Jeff Burdges committed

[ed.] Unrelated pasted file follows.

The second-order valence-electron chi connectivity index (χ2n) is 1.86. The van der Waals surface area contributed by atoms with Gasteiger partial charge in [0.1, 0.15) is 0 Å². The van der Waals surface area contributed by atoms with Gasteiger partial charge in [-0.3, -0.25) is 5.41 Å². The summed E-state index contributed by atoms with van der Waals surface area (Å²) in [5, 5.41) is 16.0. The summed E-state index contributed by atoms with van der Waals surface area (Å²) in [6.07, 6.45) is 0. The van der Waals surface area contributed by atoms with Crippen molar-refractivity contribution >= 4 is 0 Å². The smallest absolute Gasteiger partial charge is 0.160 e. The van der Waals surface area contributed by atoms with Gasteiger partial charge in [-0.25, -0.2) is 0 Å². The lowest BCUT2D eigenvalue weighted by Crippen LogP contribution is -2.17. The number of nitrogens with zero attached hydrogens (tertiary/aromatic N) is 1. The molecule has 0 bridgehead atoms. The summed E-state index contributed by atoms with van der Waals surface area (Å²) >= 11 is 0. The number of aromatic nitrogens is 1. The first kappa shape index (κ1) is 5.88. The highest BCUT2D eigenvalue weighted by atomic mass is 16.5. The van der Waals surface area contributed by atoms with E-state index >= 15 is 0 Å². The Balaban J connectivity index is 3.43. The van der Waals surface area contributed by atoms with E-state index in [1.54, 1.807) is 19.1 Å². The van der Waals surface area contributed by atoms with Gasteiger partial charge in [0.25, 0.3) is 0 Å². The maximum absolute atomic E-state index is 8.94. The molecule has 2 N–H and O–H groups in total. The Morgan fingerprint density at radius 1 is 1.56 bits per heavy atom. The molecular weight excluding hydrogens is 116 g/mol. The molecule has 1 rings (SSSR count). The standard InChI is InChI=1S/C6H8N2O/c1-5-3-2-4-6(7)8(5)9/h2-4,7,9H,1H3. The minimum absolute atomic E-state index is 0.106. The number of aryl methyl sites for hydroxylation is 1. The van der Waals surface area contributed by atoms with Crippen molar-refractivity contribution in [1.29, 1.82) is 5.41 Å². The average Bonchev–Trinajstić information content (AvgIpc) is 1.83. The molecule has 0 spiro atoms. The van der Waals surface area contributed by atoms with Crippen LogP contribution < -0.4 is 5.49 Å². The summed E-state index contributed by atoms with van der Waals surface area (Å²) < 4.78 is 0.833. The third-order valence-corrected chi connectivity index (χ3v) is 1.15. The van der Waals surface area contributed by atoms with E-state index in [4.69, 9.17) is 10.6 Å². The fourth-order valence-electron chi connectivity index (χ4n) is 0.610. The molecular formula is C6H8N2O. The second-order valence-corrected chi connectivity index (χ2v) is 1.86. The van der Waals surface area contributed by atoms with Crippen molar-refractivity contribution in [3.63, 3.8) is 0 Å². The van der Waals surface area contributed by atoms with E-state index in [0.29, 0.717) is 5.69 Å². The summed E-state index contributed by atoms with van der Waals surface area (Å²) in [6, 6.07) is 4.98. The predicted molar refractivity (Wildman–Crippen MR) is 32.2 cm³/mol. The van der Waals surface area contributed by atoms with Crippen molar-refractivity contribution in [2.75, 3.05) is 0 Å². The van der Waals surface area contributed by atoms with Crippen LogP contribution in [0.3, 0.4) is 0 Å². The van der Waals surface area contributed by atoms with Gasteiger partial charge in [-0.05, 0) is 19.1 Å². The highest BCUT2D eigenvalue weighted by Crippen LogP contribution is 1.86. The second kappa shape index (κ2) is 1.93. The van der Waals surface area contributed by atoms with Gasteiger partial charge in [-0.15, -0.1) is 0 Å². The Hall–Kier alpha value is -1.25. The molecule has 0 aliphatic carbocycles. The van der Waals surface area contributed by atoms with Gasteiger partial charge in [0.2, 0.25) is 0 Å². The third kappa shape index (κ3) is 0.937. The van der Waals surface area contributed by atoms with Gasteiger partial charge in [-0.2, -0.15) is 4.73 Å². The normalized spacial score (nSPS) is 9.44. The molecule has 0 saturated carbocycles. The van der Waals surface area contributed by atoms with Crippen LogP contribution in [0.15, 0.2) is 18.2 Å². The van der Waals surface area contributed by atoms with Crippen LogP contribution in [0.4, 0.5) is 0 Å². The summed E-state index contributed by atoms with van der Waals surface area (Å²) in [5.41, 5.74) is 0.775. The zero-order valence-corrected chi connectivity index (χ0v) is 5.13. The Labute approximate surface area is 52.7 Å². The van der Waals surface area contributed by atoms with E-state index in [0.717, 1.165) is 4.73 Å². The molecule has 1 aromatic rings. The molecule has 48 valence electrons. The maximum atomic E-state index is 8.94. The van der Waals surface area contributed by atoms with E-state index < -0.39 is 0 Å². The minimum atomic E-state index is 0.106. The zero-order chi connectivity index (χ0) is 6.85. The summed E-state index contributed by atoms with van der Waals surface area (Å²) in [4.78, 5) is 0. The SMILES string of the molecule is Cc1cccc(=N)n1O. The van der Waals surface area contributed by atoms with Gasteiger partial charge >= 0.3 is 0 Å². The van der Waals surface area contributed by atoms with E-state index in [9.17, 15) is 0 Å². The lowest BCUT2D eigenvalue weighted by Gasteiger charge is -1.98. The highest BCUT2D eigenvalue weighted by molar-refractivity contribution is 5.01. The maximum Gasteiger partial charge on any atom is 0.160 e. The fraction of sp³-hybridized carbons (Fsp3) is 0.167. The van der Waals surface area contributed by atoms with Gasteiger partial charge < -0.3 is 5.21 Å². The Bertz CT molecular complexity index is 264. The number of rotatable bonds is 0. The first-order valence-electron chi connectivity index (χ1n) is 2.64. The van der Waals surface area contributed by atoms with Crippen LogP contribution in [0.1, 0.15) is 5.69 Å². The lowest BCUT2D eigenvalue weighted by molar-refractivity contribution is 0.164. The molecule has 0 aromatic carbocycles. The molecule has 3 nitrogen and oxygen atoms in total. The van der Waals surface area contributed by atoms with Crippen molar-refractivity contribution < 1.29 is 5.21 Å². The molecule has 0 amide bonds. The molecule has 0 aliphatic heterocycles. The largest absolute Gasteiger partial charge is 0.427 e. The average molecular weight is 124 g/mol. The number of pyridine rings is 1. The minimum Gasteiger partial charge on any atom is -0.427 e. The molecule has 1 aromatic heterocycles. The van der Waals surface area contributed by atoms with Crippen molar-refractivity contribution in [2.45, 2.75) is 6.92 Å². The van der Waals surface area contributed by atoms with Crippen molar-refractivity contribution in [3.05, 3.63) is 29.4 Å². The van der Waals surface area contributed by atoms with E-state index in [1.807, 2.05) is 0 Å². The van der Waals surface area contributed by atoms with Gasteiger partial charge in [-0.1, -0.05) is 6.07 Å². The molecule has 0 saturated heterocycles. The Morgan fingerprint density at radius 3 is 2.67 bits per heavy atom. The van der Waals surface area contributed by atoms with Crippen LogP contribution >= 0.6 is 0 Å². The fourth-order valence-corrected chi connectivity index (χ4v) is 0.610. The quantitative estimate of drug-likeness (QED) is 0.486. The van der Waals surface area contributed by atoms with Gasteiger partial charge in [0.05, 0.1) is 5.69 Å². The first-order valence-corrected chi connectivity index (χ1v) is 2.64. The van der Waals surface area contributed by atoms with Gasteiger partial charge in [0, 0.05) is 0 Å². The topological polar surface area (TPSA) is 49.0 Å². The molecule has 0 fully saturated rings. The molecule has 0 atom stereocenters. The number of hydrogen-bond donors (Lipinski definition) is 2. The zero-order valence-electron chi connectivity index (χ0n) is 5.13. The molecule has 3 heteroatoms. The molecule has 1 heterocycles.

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# Approvals subsystem The approval subsystem determines whether a relay chain block can be considered for finality. It does so by running validity checks on the candidates included in, aka declared available in, that relay chain block. These approval validity checks differ from the backing validity checks performed before starting availability: - In backing, adversaries could select when they propose invalid candidates based upon when they control the parachain's backing validators who perform the checks. - In approvals, we randomly assign individual validators to check specific candidates without giving adversaries' foreknowledge about either which honest validators get assigned to which candidates, or even how many check. Availability prevents adversaries from choosing which validators obtain their possibly invalid candidate. As such, approval checks provide significantly more security than backing checks, so Polkadot achieves some fixed security level most efficiently when we perform more approval checks per backing check or per relay chain block. ... Approval has roughly two parts: - **Assignments** determines which validators performs approval checks on which candidates. It ensures that each candidate receives enough random checkers, while reducing adversaries' odds for obtaining enough checkers, and limiting adversaries' foreknowledge. It tracks approval votes to identify when "no show" approval check takes suspiciously long, perhaps indicating the node being under attack, and assigns more checks in this case. It tracks relay chain equivocations to determine when adversaries possibly gained foreknowledge about assignments, and adds additional checks in this case. - **Approval checks** listens to the assignments subsystem for outgoing assignment notices that we shall check specific candidates. It then performs these checks by first invoking the reconstruction subsystem to obtain the candidate, second invoking the candidate validity utility subsystem upon the candidate, and finally sending out an approval vote, or perhaps initiating a dispute. These both run first as off-chain consensus protocols using messages gossiped among all validators, and second as an on-chain record of this off-chain protocols' progress after the fact. We need the on-chain protocol to provide rewards for the on-chain protocol, and doing an on-chain protocol simplify interaction with GRANDPA. Approval requires two gossiped message types, assignment notices created by its assignments subsystem, and approval votes sent by our approval checks subsystem when authorized by the candidate validity utility subsystem. ... Any validators resyncing the chain after falling behind should track approvals using only the on-chain protocol. In particular, they should avoid sending their own assignment noticed and thus save themselves considerable validation work util they have a full synced chain. ### Approval keys We need two separate keys for the approval subsystem: - **Approval assignment keys** are sr25519/schnorrkel keys used only for the assignment criteria VRFs. We implicitly sign assignment notices with approval assignment keys by including their relay chain context and additional data in the VRF's extra message, but exclude these from its VRF input. - **Approval vote keys** would only sign off on candidate parablock validity and has no natural key type restrictions. We could reuse the ed25519 grandpa keys for this purpose since these signatures control access to grandpa, although distant future node configurations might favor separate roles. Approval vote keys could relatively easily be handled by some hardened signer tooling, perhaps even HSMs assuming we select ed25519 for approval vote keys. Approval assignment keys might or might not support hardened signer tooling, but doing so sounds far more complex. In fact, assignment keys determine only VRF outputs that determine approval checker assignments, for which they can only act or not act, so they cannot equivocate, lie, etc. and represent little if any slashing risk for validator operators. In future, we shall determine which among the several hardening techniques best benefits the netwrok as a whole. We could provide a multi-process multi-machine architecture for validators, perhaps even reminiscent of GNUNet, or perhaps more resembling smart HSM tooling. We might instead design a system that more resembled full systems, like like Cosmos' sentry nodes. In either case, approval assignments might be handled by a slightly hardened machine, but not necessarily nearly as hardened as approval votes, but approval votes machines must similarly run foreign WASM code, which increases their risk, so assignments being separate sounds helpful. ### Gossip Any validator could send their assignment notices and/or approval votes too early. We gossip the approval votes because they represent a major commitment by the validator. We delay gossiping the assignment notices unless their delay tranche exceeds our local clock excessively. ### Future work We could consider additional gossip messages with which nodes claims "slow availability" and/or "slow candidate" to fine tune the assignments "no show" system, but long enough "no show" delays suffice probably. We shall develop more practical experience with UDP once the availability system works using direct UDP connections. In this, we should discover if reconstruction performs adequately with a complete graphs or benefits from topology restrictions. At this point, an assignment notices could implicitly request pieces from a random 1/3rd, perhaps topology restricted, which saves one gossip round. If this preliminary fast reconstruction fails, then nodes' request alternative pieces directly. There is an interesting design space in how this overlaps with "slow availability" claims.